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Everything you should know about Spain before they face the Lionesses in the World Cup final

For the first time in women’s footballing history England are through to the World Cup final.

After beating co-hosts Australia 3-1 on Wednesday, they will play Spain in the final this weekend.

La Roja were the first team to secure their place in the last two – but how much of a threat are they to the Lionesses?

Here Sky News looks at everything you need to know.


Route to the final

Spain were the clear favourites to win their group – having been drawn with Costa Rica, Zambia and Japan.

They began their Group C campaign with solid 3-0 and 5-0 wins against Costa Rica and Zambia respectively.

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But their straight run of wins came crashing down in their final fixture, which they lost 4-0 to Japan.

Spain’s Olga Carmona (right) during Spain’s Group C match against Japan

It saw them fall to second place – but still allowed them to qualify and redeem themselves in the second round. That game against Switzerland was much more promising with goals from Aitana Bonmati, Jenni Hermoso and Alba Redondo and a 5-1 victory.

Next came a 2-1 win against the Netherlands, which had to go to extra time after they equalised with just minutes to go. Spain went through when left-back Olga Carmona stepped up with a shot off the bar to regain the lead.

La Roja’s semi-final against Sweden followed a similar pattern – but left fans on the edge of their seats until the final 15 minutes when all three goals came in quick succession.

Rising star Salma Paralluelo was the first to hit the back of the net – before an equaliser from Sweden’s Blomqvist. Again Carmona saved the day to put Spain ahead 2-1, scoring from a corner.

Spain celebrate their place in the final after beating Sweden
Spain celebrate their place in the final after beating Sweden

Pre-World Cup mutiny

Spain’s biggest weakness predates the tournament altogether – but could still help England to their first World Cup win.

In late 2022 15 Spanish players declared themselves unavailable for selection over claims coach Jorge Vilda and his backroom team had become unconcerned with their emotional and physical wellbeing.

Spain coach Jorge Vilda during their semi-final match against Sweden
Spain coach Jorge Vilda during their semi-final match against Sweden

The Spanish federation (RFEF) decided to back Vilda, who took over in 2015 after his predecessor Ignacio Quereda failed to get Spain through the group stages of the World Cup in Canada.

Eventually three players – Aitana Bonmati, Ona Batlle and Mariona Caldentey – returned and were picked for Vilda’s World Cup squad.

But when Spain suffered their unexpected and humiliating defeat against Japan in the group stage, fans were left wondering whether the hangover from the mass walk-out was to blame.

Ones to watch

In normal circumstances, Spain’s star player Alexia Putellas would usually pose the biggest threat.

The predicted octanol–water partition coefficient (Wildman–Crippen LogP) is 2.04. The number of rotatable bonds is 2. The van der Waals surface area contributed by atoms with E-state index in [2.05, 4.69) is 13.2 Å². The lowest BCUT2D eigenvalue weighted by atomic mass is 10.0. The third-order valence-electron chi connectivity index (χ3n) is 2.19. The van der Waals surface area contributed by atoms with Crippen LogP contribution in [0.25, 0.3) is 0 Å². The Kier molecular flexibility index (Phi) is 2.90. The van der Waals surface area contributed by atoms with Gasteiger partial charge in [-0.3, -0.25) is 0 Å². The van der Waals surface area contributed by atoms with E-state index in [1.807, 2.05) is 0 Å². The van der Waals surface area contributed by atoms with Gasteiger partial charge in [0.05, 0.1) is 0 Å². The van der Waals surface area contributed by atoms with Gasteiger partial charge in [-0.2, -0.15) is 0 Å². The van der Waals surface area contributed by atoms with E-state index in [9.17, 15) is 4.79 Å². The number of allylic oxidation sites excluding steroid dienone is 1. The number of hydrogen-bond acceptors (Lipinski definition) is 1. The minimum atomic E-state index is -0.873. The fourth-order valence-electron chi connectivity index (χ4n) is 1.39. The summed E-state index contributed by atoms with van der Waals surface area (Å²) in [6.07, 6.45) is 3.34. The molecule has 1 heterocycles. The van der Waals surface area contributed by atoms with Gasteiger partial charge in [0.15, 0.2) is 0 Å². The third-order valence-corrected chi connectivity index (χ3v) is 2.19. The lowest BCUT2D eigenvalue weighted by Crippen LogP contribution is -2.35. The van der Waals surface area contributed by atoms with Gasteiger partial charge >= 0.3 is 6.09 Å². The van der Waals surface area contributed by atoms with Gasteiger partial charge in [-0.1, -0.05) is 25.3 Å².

The 29-year-old Barcelona captain has won back-to-back Ballon d’Ors and no less than seven league titles, seven Copas de la Reinas, and two UEFA Champions League trophies for her club.

Alexia Putellas
Alexia Putellas

But after she tore a ligament ahead of last year’s Euros, questions remain on how strong she’ll prove to be in the final.

She’s only been able to start two of Spain’s World Cup games so far.

Instead the team have been relying on her Barcelona teammate Bonmati – who has netted three of Spain’s 17 goals.

Nineteen-year-old Salma Paralluelo is another key player – having scored in two games this tournament.

Salma Paralluelo
Salma Paralluelo

Vilda has only played her as a second-half substitute so far, but if Putellas isn’t feeling strong enough on the day – he might switch her into the starting line-up.

Spain’s goalkeeper Cata Coll is relatively inexperienced but is well supported by defenders Carmona and Battle.

Record so far

This is only the third time Spain have qualified for the World Cup.

But since they first made an appearance in 2015 they’ve made quick progress.

Most of their success has still been at the Euros, however, having reached the quarter-finals last year. By contrast until this year they’d only ever won a single World Cup match.

The national team is currently ranked sixth in the world, behind rivals England in fourth.

Read more:
Everything you need to know about the World Cup
Non-league match abandoned over racist comment
Boy’s wheelchair hit with flare at football match

At club level, their main domestic league – Liga F – is now fully professional and with World Cup victories last year for the under-17 and under-20 squads, investment and belief in the women’s game there is strong.

Last time they faced England – in the 2022 Euro quarter-finals – they lost 2-1.

They’ve met the Lionesses 16 times since they first came face-to-face in 1993 – and have only won three games, compared to England’s seven. They’ve drawn on six occasions.


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